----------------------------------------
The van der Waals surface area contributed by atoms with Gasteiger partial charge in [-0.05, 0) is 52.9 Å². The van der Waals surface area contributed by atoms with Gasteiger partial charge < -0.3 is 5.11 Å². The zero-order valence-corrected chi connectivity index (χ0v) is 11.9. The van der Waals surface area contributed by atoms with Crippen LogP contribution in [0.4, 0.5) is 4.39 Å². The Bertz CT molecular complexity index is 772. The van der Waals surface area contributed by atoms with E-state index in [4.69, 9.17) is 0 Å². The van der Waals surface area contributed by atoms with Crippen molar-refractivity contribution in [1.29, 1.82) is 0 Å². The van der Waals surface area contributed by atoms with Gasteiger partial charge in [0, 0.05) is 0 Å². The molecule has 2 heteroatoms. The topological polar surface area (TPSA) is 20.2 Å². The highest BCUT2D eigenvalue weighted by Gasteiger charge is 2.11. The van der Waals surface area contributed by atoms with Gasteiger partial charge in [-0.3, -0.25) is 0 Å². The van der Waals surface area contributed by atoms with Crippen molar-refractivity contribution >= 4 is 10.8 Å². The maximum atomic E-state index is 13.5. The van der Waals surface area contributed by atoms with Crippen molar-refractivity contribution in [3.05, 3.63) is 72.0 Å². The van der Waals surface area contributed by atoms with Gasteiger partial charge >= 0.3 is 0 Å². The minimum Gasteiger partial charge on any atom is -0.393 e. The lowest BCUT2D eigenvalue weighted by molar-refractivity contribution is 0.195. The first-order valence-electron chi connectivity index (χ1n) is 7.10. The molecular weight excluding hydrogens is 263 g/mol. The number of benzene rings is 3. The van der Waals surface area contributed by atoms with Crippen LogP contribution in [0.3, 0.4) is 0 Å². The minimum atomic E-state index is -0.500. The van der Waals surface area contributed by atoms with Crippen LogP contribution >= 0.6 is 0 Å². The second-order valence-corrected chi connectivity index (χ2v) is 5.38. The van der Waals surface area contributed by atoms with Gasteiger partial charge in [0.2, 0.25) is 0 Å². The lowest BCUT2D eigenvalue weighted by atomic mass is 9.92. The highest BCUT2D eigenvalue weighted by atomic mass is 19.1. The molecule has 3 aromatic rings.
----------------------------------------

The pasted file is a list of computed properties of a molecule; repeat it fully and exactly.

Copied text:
The van der Waals surface area contributed by atoms with Gasteiger partial charge in [-0.05, 0) is 52.9 Å². The van der Waals surface area contributed by atoms with Gasteiger partial charge < -0.3 is 5.11 Å². The zero-order valence-corrected chi connectivity index (χ0v) is 11.9. The van der Waals surface area contributed by atoms with Crippen LogP contribution in [0.4, 0.5) is 4.39 Å². The Bertz CT molecular complexity index is 772. The van der Waals surface area contributed by atoms with E-state index in [4.69, 9.17) is 0 Å². The van der Waals surface area contributed by atoms with Crippen molar-refractivity contribution in [1.29, 1.82) is 0 Å². The van der Waals surface area contributed by atoms with Gasteiger partial charge in [0, 0.05) is 0 Å². The molecule has 2 heteroatoms. The topological polar surface area (TPSA) is 20.2 Å². The highest BCUT2D eigenvalue weighted by Gasteiger charge is 2.11. The van der Waals surface area contributed by atoms with Gasteiger partial charge in [-0.3, -0.25) is 0 Å². The van der Waals surface area contributed by atoms with Crippen molar-refractivity contribution >= 4 is 10.8 Å². The maximum atomic E-state index is 13.5. The van der Waals surface area contributed by atoms with Crippen molar-refractivity contribution in [3.05, 3.63) is 72.0 Å². The van der Waals surface area contributed by atoms with Gasteiger partial charge >= 0.3 is 0 Å². The minimum Gasteiger partial charge on any atom is -0.393 e. The lowest BCUT2D eigenvalue weighted by molar-refractivity contribution is 0.195. The first-order valence-electron chi connectivity index (χ1n) is 7.10. The molecular weight excluding hydrogens is 263 g/mol. The number of benzene rings is 3. The van der Waals surface area contributed by atoms with Crippen LogP contribution in [0.3, 0.4) is 0 Å². The minimum atomic E-state index is -0.500. The van der Waals surface area contributed by atoms with Crippen LogP contribution >= 0.6 is 0 Å². The second-order valence-corrected chi connectivity index (χ2v) is 5.38. The van der Waals surface area contributed by atoms with Gasteiger partial charge in [0.2, 0.25) is 0 Å². The lowest BCUT2D eigenvalue weighted by atomic mass is 9.92. The highest BCUT2D eigenvalue weighted by atomic mass is 19.1. The molecule has 3 aromatic rings.